FARGO — Are you familiar with old-time Victory Gardens, and have you heard they’re coming back?
Let’s begin by playing the game “Tell us something about you that most people don’t know,” and I’ll go first. You probably know that I’m a native North Dakotan, but did you know my dad was born in Philadelphia and moved while young to neighboring New Jersey, which became his parents’ lifelong home?
When I was young, our family took road trips every few years to visit our grandparents in New Jersey, which is officially known as The Garden State. As a young boy, I was especially impressed with the watermelons Grandpa Kinzler grew in his garden, and I still have memories of their flavor. Roadside stands were everywhere, heaped with fresh fruits and vegetables for sale, hoping to attract city dwellers driving to New Jersey’s ocean beaches for the weekend.
I remember Grandma Kinzler telling us about the Victory Gardens their family grew during World War I when they resided in the heart of Philadelphia, and again at their New Jersey home during World War II. Planting a Victory Garden made people feel like they were helping to win the war, especially when their family members were overseas on the battlefront.
Victory Gardens have an interesting history. During World War I, food production fell drastically worldwide while food prices soared, and in 1917 the United States National War Garden Commission launched a campaign to promote what were termed “war gardens.” Also nicknamed “Victory Gardens,” they were promoted on all available private and public lands, and over 5 million gardens were started, growing vegetables and fruits that exceeded $1.2 billion by the war’s end.
In World War II, as food rationing began, the United States Department of Agriculture encouraged the planting of Victory Gardens, emphasizing to urban and rural residents that their gardens would help to lower the price of vegetables needed by the War Department to feed the troops. Almost 40% of the vegetables produced during the war years came from these gardens, located in home yards and public spaces. By 1943, there were 12 million Victory Gardens in cities and 6 million on farms. Even Eleanor Roosevelt planted a garden on the White House lawn.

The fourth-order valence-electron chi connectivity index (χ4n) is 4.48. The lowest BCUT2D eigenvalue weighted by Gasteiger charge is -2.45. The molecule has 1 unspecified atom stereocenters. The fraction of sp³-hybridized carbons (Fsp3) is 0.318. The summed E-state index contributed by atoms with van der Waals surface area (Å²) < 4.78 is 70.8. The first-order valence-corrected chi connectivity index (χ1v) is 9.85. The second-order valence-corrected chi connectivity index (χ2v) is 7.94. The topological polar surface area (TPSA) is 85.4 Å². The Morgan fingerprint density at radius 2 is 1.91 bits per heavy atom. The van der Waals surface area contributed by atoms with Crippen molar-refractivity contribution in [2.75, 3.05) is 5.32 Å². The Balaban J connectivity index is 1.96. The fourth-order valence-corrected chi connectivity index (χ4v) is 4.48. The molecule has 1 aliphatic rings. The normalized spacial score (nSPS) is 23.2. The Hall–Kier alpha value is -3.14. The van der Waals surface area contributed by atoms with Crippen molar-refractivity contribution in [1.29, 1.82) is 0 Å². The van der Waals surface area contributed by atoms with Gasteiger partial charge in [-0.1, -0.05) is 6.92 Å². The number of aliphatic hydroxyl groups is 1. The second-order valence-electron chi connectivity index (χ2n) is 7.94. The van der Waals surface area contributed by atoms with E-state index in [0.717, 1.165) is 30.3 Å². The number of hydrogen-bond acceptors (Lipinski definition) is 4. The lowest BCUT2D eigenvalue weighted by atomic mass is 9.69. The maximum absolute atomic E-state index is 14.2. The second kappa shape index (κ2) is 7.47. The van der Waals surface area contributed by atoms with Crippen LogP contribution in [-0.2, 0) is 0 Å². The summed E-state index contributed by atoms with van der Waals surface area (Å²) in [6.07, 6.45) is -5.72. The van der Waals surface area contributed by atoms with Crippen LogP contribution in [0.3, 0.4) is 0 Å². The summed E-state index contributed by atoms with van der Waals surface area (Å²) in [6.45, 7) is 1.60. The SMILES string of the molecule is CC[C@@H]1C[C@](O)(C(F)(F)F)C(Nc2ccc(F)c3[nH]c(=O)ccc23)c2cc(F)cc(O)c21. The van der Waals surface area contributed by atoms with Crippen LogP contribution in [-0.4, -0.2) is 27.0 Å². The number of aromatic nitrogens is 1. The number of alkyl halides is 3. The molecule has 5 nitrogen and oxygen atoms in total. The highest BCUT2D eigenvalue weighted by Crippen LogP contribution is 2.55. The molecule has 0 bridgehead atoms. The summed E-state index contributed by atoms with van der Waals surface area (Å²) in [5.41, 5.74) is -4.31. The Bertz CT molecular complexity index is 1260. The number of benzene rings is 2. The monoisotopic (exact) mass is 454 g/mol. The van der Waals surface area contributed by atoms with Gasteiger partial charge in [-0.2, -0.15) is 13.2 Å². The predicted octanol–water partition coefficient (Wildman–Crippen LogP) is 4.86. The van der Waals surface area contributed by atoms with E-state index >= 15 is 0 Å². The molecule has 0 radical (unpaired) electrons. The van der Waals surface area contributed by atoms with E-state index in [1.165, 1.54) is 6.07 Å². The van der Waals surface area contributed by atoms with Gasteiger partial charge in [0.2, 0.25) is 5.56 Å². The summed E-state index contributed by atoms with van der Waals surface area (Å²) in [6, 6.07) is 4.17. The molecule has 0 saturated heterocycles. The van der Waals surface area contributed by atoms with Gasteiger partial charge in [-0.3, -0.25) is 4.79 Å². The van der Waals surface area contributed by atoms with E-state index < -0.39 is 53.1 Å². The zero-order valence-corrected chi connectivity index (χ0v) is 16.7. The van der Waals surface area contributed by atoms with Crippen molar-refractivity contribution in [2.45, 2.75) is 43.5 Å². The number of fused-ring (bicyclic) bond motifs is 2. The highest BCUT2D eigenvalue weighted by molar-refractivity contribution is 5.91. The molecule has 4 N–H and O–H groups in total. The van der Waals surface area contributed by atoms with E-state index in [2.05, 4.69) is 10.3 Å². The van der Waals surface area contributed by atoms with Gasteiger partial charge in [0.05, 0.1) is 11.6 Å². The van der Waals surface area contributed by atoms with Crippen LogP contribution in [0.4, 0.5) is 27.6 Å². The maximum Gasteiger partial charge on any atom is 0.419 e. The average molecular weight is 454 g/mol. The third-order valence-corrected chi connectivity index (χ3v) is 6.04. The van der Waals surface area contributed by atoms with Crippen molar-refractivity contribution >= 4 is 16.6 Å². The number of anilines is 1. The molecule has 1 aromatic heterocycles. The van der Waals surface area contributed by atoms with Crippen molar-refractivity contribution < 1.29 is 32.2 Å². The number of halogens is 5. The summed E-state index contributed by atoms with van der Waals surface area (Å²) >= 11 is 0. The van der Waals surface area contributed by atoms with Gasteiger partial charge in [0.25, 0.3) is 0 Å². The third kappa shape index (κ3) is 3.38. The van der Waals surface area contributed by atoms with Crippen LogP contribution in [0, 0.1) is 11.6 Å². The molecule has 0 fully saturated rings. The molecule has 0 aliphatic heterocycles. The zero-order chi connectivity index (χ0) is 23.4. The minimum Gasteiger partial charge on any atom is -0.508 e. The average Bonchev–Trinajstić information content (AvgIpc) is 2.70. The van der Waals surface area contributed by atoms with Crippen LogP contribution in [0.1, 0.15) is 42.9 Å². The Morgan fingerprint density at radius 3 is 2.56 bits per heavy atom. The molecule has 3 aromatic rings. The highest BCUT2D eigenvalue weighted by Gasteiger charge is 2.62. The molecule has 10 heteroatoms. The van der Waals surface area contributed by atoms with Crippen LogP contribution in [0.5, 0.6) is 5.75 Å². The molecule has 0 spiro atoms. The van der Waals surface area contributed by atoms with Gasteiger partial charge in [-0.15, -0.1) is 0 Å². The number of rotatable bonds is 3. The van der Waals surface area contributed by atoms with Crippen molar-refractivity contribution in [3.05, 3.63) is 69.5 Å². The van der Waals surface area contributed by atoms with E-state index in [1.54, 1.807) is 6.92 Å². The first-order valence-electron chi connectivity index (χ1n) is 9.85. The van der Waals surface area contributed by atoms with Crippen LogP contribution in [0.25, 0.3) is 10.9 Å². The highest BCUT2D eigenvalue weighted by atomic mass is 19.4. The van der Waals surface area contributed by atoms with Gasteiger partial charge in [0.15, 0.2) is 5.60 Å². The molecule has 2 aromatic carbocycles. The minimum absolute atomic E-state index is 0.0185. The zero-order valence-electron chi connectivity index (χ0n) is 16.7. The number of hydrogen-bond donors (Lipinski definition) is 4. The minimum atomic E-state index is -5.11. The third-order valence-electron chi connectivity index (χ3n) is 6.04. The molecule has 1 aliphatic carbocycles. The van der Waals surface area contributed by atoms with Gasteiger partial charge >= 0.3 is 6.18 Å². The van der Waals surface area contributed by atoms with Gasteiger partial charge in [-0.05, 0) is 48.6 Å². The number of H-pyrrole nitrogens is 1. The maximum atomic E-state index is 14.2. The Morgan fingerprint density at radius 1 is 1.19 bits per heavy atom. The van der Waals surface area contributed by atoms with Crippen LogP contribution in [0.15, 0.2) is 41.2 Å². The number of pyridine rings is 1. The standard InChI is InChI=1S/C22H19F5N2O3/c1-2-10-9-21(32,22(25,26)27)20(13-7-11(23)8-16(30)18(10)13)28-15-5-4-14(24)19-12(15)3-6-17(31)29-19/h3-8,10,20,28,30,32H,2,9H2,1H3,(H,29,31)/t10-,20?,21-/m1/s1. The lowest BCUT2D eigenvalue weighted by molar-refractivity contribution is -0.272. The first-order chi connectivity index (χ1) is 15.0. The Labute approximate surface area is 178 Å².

The government not only encouraged people to plant Victory Gardens to supplement the food supply, but also to boost morale. Gardeners could feel empowered, knowing their contribution was helping the war effort. Victory Gardens became a part of daily life on the homefront and even helped unite communities, as neighbors shared gardening information and experiences.
And now, Victory Gardens are back, once again becoming popular. But this time, the goal is different.
The new Victory Garden is about self-reliance. It's about growing your own food so you have control over how it is grown and how much you pay.
Today’s gardens are considered victories for healthy eating, wellness, teaching children about fresh food and promoting a sustainable lifestyle. It offers a family increased food security.
Like war gardens, today’s Victory Gardens are being planted whoever space is available, including front yards, apartment balconies, school grounds and raised beds.
How to have a Victory Garden
A Victory Garden is a concept. It’s a way of thinking about gardening: a philosophy that works in gardens of all sizes.
Today’s Victory Garden emphasizes soil health by incorporating organic materials, including compost, manure and peat moss. Keep soil covered with mulches to encourage soil microbes and conserve moisture. Use pesticides judiciously only after trying other control methods.
When planting a Victory Garden, focus on foods your family eats and enjoys and types you’d like to store, preserve, can or freeze for winter eating. Where space permits, plant fruits like raspberries, strawberries, rhubarb, apples and plums.
If new to gardening, study, ask questions, dig in, attend classes and remember that experience is a great teacher. Today’s Victory Gardens share an important quality with the gardens of a century ago: they unite us as we share our experiences and knowledge.
Don Kinzler, a lifelong gardener, is the horticulturist with North Dakota State University Extension for Cass County. Readers can reach him at firstname.lastname@example.org or call 701-241-5707.